• Use Get-Command to find cmdlets. The main module to use is the MSOnline module.
  • Use Tab expansion to expand the names of cmdlets, and also the names of modules. Hit the Tab key, and it will cycle through available options.
  • To find Help, use the Get-Help cmdlet. If you are using Windows PowerShell 4.0 or Windows PowerShell 3.0, you need to first open the Windows PowerShell console with admin rights, and then use the Update-Help cmdlet to update all the Help for modules.
  • Use the Get-Member cmdlet to find object properties to use when filtering.
  • Use the Where-Object cmdlet to reduce or to filter returned information.
  • Use the Group-Object cmdlet to group returned objects by properties.
  • Use the Out-GridView to produce a usable control that permits filtering and sorting.
  • Use the Show-Command cmdlet to produce a floatable control that permits you to easily fill in options.
  • Use the Measure-Object cmdlet for counting.

Display and work with users

To display basic user information about the Office 365 users, use the Get-MsolUser cmdlet. To count the number of users, use the Measure-Object (measure is an alias) cmdlet. The use of these two cmdlets is shown in the image that follows:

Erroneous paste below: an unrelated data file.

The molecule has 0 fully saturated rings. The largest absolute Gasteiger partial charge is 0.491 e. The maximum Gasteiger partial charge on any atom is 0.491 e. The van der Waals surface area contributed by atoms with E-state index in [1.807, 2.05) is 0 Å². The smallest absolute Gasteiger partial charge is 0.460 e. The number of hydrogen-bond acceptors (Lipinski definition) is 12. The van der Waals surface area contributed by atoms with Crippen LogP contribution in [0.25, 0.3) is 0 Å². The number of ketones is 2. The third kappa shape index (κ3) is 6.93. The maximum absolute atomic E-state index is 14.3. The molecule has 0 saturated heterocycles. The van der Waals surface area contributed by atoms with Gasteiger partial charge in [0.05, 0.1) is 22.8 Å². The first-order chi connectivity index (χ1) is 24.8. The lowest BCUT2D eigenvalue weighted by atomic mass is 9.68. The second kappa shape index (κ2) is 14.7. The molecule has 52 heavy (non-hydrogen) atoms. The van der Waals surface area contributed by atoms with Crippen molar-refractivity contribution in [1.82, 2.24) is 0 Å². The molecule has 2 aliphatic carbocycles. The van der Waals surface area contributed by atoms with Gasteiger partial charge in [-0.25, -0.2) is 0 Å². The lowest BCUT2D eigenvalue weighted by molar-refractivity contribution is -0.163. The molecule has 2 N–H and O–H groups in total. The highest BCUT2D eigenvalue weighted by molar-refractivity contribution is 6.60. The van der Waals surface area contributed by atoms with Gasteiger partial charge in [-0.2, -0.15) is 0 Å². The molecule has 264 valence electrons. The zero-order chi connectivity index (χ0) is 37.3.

Image of command output

It is pretty obvious from the previous image that I have 32 total users, but some are licensed and some are not. Therefore, I want to know how many of each type user exists. I can use the Group-Object cmdlet to figure this out. The best way to use Group-Object is to first sort the data and then group the data. The command is:

Get-MsolUser | Sort islicensed | group islicensed

This command displays the needed information, but the output is a bit clunky. This is because of the grouping information that says it is a bunch of user objects. I already knew that. Therefore, to clean up the list, I want to remove the element grouping information. To do that, I add the –noelement switch to the command. The output from the two commands is shown here:

Image of command output

I want to get a good list of users that are not licensed. I can do this by piping my list of users to Where-Object and filtering on the islicensed property. I come up with the following command:

Get-MsolUser | where {-not $_.islicensed}

But then I start thinking…

Dude, this is a lot of work. And not only that—it is inefficient. This is because it needs to get the list of users, and then filter them. So I use the Get-Command cmdlet, and I find that there is a switch parameter that I can use. The command is shown here: